Chief Executive Gerard Arpey "can't make us do anything," Hunter said.
"He has to show us the consequences if we don't do what may need to be
done." That said, he added, "I've got some guys who want to burn the
place down for what we've already done" on concessions.

Union officials said AMR made a $74.4 million payment to the company's
pension plans on Wednesday, but it still has a sizable deficit - $2.69
billion at the end of 2004 - and the company and its unions are lobbying
Congress for relief.

Tommie Hutto-Blake, president of the flight attendants' union at
American, applauded the pension payment but said workers are worried by
the new bankruptcy filings.

"They're scared - they would be crazy not to be concerned," she said.

Continental is no stranger to the bankruptcy process. It reorganized
twice in the 1990s, and many analysts credit that experience with giving
the Houston-based carrier lower costs than its rivals.

Last year, Continental set out to cut another $500 million in labor
spending and has achieved $418 million of that, while negotiations
continue with flight attendants. The company posted a $100 million
profit in the second quarter and padded its cash and short-term
investments to more than $2 billion. Continental's year-end pension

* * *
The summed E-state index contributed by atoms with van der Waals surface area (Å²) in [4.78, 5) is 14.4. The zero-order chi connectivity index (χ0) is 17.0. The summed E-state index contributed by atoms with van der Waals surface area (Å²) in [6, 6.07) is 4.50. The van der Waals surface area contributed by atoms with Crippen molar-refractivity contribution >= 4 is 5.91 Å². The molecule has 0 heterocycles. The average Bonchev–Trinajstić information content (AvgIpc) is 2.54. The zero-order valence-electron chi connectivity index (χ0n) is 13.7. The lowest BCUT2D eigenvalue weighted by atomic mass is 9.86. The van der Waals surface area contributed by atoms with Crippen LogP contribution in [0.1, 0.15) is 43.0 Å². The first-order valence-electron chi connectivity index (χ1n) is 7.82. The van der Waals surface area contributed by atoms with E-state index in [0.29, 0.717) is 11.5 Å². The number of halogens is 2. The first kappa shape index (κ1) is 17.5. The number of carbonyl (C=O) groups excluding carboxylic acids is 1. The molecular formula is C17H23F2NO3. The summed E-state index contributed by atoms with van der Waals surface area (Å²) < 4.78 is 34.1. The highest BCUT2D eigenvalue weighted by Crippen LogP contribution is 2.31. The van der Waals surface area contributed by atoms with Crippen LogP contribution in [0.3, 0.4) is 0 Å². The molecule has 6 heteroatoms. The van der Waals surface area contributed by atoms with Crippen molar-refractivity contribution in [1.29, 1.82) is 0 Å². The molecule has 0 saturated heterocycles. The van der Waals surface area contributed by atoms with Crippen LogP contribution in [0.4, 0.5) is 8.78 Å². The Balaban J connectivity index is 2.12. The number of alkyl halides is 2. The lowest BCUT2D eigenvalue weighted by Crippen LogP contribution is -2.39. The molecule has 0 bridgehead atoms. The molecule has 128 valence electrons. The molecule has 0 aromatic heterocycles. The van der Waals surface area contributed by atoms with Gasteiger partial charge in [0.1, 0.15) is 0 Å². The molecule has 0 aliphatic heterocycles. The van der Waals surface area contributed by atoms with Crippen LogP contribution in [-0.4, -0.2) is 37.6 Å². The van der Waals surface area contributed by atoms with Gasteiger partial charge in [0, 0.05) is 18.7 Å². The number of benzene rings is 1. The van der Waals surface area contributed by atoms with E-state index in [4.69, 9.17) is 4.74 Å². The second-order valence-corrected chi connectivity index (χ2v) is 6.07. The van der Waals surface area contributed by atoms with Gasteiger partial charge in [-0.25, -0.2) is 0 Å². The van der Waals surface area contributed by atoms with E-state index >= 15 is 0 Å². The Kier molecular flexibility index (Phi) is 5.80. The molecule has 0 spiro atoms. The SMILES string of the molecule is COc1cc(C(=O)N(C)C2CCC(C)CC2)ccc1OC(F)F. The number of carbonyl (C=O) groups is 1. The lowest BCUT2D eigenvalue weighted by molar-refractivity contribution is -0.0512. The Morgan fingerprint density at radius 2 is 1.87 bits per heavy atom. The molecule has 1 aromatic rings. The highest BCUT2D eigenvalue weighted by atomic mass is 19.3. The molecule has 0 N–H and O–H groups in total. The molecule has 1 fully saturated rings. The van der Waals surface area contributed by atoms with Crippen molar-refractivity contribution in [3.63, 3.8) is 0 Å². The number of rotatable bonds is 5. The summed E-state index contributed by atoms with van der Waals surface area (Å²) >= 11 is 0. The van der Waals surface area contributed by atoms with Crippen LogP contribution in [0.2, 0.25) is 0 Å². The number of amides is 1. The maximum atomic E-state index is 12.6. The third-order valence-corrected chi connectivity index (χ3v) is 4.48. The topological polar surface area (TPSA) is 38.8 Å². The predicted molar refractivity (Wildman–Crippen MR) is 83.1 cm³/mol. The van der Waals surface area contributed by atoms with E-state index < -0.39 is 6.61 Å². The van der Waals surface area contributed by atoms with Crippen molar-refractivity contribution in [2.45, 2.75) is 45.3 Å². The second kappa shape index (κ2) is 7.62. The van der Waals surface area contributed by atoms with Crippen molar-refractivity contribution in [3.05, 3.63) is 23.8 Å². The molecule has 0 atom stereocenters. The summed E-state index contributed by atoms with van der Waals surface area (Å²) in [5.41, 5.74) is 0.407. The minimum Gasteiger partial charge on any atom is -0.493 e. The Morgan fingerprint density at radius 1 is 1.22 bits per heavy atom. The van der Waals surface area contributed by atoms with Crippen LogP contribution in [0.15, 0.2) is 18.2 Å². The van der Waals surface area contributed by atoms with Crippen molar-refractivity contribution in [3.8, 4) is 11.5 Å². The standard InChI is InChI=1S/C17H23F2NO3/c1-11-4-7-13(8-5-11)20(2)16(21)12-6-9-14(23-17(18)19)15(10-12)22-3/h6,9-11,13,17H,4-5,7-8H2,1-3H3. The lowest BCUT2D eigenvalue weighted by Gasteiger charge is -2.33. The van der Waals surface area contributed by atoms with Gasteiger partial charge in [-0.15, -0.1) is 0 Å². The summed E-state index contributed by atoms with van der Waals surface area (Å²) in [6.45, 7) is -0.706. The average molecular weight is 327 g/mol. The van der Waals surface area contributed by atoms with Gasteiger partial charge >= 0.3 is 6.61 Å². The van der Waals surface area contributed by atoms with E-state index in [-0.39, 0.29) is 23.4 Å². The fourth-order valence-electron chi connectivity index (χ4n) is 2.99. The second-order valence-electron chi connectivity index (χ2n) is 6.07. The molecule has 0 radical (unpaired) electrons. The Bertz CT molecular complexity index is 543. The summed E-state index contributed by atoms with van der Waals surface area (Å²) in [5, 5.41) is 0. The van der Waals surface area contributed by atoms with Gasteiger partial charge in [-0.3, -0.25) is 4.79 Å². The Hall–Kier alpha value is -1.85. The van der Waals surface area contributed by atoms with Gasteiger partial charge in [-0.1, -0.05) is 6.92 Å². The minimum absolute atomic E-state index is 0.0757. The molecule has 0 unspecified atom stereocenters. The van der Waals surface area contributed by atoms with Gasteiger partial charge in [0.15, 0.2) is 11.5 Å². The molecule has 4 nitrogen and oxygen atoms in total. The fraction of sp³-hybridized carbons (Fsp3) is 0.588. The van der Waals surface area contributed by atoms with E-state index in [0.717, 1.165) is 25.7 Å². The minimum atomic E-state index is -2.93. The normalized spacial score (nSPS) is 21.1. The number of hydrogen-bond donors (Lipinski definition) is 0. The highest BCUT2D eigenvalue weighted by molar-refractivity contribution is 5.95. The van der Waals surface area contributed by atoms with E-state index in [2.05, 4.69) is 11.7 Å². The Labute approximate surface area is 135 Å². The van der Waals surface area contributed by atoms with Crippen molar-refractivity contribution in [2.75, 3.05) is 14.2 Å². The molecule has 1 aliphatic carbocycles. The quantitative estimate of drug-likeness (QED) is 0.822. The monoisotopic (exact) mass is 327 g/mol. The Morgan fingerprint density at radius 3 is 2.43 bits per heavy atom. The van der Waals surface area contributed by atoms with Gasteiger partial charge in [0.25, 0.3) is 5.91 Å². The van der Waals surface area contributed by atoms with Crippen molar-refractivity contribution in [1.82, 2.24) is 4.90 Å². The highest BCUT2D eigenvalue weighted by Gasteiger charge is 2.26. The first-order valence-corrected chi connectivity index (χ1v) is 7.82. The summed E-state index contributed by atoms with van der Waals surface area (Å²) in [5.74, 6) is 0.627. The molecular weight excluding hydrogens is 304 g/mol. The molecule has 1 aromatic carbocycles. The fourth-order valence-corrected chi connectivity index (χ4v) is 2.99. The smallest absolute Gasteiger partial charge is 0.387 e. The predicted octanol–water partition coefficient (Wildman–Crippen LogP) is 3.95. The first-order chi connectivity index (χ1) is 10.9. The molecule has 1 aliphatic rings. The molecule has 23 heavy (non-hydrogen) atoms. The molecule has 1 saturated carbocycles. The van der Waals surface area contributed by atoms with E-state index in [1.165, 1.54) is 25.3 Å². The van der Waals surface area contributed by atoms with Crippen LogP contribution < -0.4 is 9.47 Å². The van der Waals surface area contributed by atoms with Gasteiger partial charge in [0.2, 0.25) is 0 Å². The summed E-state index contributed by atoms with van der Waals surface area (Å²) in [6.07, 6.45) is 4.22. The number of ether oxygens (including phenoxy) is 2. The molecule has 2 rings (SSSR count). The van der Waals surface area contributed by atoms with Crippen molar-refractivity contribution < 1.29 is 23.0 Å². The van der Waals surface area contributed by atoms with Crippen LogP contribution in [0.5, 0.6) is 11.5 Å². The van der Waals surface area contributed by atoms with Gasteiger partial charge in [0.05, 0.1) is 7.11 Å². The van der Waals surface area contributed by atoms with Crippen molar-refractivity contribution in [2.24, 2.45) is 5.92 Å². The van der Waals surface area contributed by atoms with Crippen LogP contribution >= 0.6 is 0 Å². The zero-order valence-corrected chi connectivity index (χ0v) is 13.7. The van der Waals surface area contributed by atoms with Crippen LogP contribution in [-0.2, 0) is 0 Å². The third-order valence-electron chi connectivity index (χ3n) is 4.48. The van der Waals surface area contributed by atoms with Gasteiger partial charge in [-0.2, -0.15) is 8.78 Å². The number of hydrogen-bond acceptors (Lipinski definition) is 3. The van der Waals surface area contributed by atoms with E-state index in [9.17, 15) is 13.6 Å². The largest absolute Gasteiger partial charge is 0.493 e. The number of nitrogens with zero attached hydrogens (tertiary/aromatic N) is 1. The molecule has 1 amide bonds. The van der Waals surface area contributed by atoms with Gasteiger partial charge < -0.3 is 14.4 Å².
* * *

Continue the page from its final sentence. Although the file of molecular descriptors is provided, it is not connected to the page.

shortfall was $1.58 billion.

A spokesman said Continental was better positioned than other network
airlines but not immune to rivals getting a cost advantage from
bankruptcy protection. He said the company expected to "be a survivor."

Jeff Brundage, American's senior vice president for human relations,
said the airline has cut $4 billion in annual costs without the help of
bankruptcy courts. He said the company is looking for new revenue,
citing an effort to perform maintenance for American and other carriers
instead of outsourcing the work.

"American is restructuring right in front of their eyes," Brundage said.
"The difference is we're maintaining control of that restructuring
instead of handing it off to the bankruptcy judges, investment bankers
and lawyers."

Keeping control of the company is a powerful reason for executives to
avoid bankruptcy, as is the cost of hiring lawyers, said analyst Bill
Warlick of Fitch Ratings. Beyond that, he said, "It's an admission that
management has failed. It's a loss of pride."

Philip Baggaley, an analyst for Standard & Poor's, said American and
Continental and other carriers could benefit if Delta and Northwest
reduce flights, leading to fewer seats and, in turn, higher fares.

Analysts said they expected the bankruptcies to have little effect on
Southwest Airlines Co. (LUV), the most consistently profitable U.S. carrier.

Industry observers doubt that many Delta and Northwest passengers will